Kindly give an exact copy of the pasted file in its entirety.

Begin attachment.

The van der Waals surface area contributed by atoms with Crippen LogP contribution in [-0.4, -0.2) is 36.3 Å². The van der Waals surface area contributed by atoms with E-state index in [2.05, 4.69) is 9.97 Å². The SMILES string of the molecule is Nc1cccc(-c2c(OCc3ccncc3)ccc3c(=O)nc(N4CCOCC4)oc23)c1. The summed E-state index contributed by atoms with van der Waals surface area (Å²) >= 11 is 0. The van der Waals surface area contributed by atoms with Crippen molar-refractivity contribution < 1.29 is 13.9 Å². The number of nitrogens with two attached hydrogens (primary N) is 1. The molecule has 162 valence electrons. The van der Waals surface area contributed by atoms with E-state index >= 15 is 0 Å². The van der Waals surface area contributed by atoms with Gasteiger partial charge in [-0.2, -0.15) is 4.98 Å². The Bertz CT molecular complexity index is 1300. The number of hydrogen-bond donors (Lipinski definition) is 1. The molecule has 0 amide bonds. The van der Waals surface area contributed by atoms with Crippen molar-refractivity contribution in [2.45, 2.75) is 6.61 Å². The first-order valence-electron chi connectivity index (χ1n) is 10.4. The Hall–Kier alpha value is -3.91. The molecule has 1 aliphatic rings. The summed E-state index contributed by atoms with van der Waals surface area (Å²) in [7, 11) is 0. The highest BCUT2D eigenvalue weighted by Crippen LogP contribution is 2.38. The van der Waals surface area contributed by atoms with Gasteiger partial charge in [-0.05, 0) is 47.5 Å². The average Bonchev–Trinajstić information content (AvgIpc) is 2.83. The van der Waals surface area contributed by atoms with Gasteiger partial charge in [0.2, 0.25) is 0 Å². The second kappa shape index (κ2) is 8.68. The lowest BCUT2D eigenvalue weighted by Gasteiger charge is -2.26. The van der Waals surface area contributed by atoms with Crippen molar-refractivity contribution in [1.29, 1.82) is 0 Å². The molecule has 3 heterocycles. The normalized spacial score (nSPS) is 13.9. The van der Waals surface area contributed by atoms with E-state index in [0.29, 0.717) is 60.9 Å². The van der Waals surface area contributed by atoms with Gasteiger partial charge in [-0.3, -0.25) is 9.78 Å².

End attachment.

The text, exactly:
The van der Waals surface area contributed by atoms with Crippen LogP contribution in [-0.4, -0.2) is 36.3 Å². The van der Waals surface area contributed by atoms with E-state index in [2.05, 4.69) is 9.97 Å². The SMILES string of the molecule is Nc1cccc(-c2c(OCc3ccncc3)ccc3c(=O)nc(N4CCOCC4)oc23)c1. The summed E-state index contributed by atoms with van der Waals surface area (Å²) >= 11 is 0. The van der Waals surface area contributed by atoms with Crippen molar-refractivity contribution < 1.29 is 13.9 Å². The number of nitrogens with two attached hydrogens (primary N) is 1. The molecule has 162 valence electrons. The van der Waals surface area contributed by atoms with E-state index >= 15 is 0 Å². The van der Waals surface area contributed by atoms with Gasteiger partial charge in [-0.2, -0.15) is 4.98 Å². The Bertz CT molecular complexity index is 1300. The number of hydrogen-bond donors (Lipinski definition) is 1. The molecule has 0 amide bonds. The van der Waals surface area contributed by atoms with Crippen molar-refractivity contribution in [2.45, 2.75) is 6.61 Å². The first-order valence-electron chi connectivity index (χ1n) is 10.4. The Hall–Kier alpha value is -3.91. The molecule has 1 aliphatic rings. The summed E-state index contributed by atoms with van der Waals surface area (Å²) in [7, 11) is 0. The highest BCUT2D eigenvalue weighted by Crippen LogP contribution is 2.38. The van der Waals surface area contributed by atoms with Gasteiger partial charge in [-0.05, 0) is 47.5 Å². The average Bonchev–Trinajstić information content (AvgIpc) is 2.83. The van der Waals surface area contributed by atoms with Gasteiger partial charge in [0.2, 0.25) is 0 Å². The second kappa shape index (κ2) is 8.68. The lowest BCUT2D eigenvalue weighted by Gasteiger charge is -2.26. The van der Waals surface area contributed by atoms with Crippen molar-refractivity contribution in [1.29, 1.82) is 0 Å². The molecule has 3 heterocycles. The normalized spacial score (nSPS) is 13.9. The van der Waals surface area contributed by atoms with E-state index in [0.29, 0.717) is 60.9 Å². The van der Waals surface area contributed by atoms with Gasteiger partial charge in [-0.3, -0.25) is 9.78 Å².